You know how shows like "The X Factor" are supposed to be about giving every little girl who ever sang into her hairbrush in Smalltown, USA, and every little boy who ever moonwalked across his living room in Hard Luck City a shot at realizing his or her dream? Yeah, well, they're also apparently about giving the progeny of world famous celebrities a chance to grab the spotlight, too – at least until the judges' goodwill runs out.
Remember Jim Carrey's daughter on "American Idol" last season? She made it through auditions and was eliminated during Hollywood Week. I imagine a similar fate may await Sophie Tweed-Simmons, 19-year-old daughter of Kiss front-man Gene Simmons and model Shannon Tweed, whose "X Factor" audition we saw Wednesday night.
Tweed-Simmons arrived in a chauffeured car, but apparently waited in line with the common plebes because, as she told her irritated folks, who said they might have called ahead for better treatment or at least gotten her some security, that's how she wanted it. Of course, if she really wanted to keep a low profile, she might have come without her father, whose presence caused a bit of commotion among the auditioning throngs.
But it wouldn't have done much good anyway. As soon as Tweed-Simmons, who said she hoped to step out of her father's shadow and make a name for herself, stepped out onstage, but before she sang a note, it was clear she wasn't just one of the crowd.
Demi Lovato apparently knows Tweed-Simmons' older brother, Nick Simmons, and immediately ID'ed her as "Gene Simmons' kid."
Asked how her parents, huddled backstage, felt about her audition, the privileged progeny said she'd basically sprung the idea on them the day before, and they weren't very happy about it. Then she sang a so-so version of Adele's "Make You Feel My Love," which made three out of the four judges (L.A. Reid was not terribly impressed) feel the love.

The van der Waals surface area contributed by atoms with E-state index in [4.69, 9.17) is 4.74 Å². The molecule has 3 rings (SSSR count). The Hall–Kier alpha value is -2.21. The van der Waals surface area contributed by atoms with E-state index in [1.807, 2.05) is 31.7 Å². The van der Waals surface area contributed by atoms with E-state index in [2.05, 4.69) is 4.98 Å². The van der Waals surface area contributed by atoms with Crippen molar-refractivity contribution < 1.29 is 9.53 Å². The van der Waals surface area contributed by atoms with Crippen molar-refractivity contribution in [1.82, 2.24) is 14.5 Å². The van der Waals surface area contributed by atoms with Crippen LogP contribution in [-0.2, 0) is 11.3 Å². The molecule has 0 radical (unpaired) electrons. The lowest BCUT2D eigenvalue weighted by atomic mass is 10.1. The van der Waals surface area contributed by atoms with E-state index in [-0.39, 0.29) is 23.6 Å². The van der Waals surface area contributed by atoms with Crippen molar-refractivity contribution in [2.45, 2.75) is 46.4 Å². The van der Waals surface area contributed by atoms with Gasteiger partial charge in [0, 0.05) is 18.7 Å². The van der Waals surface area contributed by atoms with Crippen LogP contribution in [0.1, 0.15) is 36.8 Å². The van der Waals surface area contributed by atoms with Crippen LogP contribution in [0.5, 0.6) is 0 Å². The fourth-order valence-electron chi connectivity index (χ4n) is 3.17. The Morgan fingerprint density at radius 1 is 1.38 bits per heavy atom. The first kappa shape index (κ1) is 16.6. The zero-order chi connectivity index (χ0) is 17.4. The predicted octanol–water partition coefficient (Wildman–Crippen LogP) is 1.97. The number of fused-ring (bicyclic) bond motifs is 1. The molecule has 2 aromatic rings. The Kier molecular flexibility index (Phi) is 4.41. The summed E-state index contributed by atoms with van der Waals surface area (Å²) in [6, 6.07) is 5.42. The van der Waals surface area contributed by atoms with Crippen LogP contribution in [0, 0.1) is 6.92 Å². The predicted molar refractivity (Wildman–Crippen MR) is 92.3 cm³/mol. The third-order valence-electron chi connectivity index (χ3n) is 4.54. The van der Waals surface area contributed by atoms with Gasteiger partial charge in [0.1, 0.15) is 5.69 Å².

With a little more control, Lovato said, Nick's kid sister could be "really, really great," adding that there was "something special" about her. Britney Spears said she had an "amazing" voice. And Simon Cowell praised the way Tweed-Simmons had put her own stamp on the song. Reid, however, complained he "didn't quite get the chill bumps" he wanted. He was her only no, though Cowell followed his yes with a paternal-sounding warning: "Sophie, a lot of practice for the next part."
Backstage, contestant Tara Simon -- who also made it through, despite dissing Christina Aguilera (which seemed to please L.A. Reid) and threatening to unseat either Spears or Lovato at the judging table (which seemed to please none of the judges, least of all Spears and Lovato) – was seen asking another contestant whether she thought she'd have made it through with that audition if she weren't Gene Simmons' daughter.
"Probably not," the other contender admitted it.
Oh, well. No one ever said the X factor wasn't genetic.
Other interesting auditions (among many successful contenders) included …
Dinah Jane Hanson: This 15-year-old student from Santa Ana, Calif., lives in a house with more than 20 family members and is hoping to do them all proud. She digs deep into "If I Were a Boy," imbuing it with an impressive grit and growl. "You took that thing to places even Beyonce didn't take it," Reid says. "That was unbelievable." Spears felt "a connection," and Lovato got chills, predicting she'd buy Hanson's music someday. Reid also looked into the future, saying, "I predict that you will be one of our finalists." Four yeses.
Arin Ray: This 16-year-old from Cincinnati auditioned as a solo artist last year, and was put into the quickly eliminated Disney-esque kid group Intensity. Now more grown up and more confident, he's returned to make another play as a solo contender, singing an original song that sounded sort of monotonous to me, but apparently not to the judges. "I liked you last year -- I like you even more this year," Reid enthused, adding, "You embody X factor all day and night." Spears said Ray was "a true star." Lovato found his confidence "really, really, really hot." And Cowell declared him to be "a different person." Four yeses.